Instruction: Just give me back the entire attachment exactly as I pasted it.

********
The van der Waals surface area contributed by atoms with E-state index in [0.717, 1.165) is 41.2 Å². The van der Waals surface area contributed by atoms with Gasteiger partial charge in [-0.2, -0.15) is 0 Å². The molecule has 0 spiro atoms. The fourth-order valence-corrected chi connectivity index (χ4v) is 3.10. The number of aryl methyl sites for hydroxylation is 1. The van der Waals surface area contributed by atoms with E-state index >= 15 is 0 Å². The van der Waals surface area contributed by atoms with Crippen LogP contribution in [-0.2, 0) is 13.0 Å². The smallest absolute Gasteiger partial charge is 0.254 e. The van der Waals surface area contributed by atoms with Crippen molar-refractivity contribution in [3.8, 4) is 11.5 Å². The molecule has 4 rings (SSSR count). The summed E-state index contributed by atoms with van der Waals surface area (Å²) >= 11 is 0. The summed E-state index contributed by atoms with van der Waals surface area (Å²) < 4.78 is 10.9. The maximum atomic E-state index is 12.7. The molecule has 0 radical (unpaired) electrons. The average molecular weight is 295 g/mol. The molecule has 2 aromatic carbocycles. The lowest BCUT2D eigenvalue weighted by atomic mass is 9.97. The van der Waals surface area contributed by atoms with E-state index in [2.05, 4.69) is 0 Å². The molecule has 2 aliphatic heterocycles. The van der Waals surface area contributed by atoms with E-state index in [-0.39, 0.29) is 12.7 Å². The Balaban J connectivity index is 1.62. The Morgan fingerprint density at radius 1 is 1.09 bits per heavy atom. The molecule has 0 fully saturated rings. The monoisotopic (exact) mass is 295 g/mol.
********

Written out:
The van der Waals surface area contributed by atoms with E-state index in [0.717, 1.165) is 41.2 Å². The van der Waals surface area contributed by atoms with Gasteiger partial charge in [-0.2, -0.15) is 0 Å². The molecule has 0 spiro atoms. The fourth-order valence-corrected chi connectivity index (χ4v) is 3.10. The number of aryl methyl sites for hydroxylation is 1. The van der Waals surface area contributed by atoms with E-state index >= 15 is 0 Å². The van der Waals surface area contributed by atoms with Crippen LogP contribution in [-0.2, 0) is 13.0 Å². The smallest absolute Gasteiger partial charge is 0.254 e. The van der Waals surface area contributed by atoms with Crippen molar-refractivity contribution in [3.8, 4) is 11.5 Å². The molecule has 4 rings (SSSR count). The summed E-state index contributed by atoms with van der Waals surface area (Å²) >= 11 is 0. The summed E-state index contributed by atoms with van der Waals surface area (Å²) < 4.78 is 10.9. The maximum atomic E-state index is 12.7. The molecule has 0 radical (unpaired) electrons. The average molecular weight is 295 g/mol. The molecule has 2 aromatic carbocycles. The lowest BCUT2D eigenvalue weighted by atomic mass is 9.97. The van der Waals surface area contributed by atoms with E-state index in [2.05, 4.69) is 0 Å². The molecule has 2 aliphatic heterocycles. The van der Waals surface area contributed by atoms with E-state index in [-0.39, 0.29) is 12.7 Å². The Balaban J connectivity index is 1.62. The Morgan fingerprint density at radius 1 is 1.09 bits per heavy atom. The molecule has 0 fully saturated rings. The monoisotopic (exact) mass is 295 g/mol.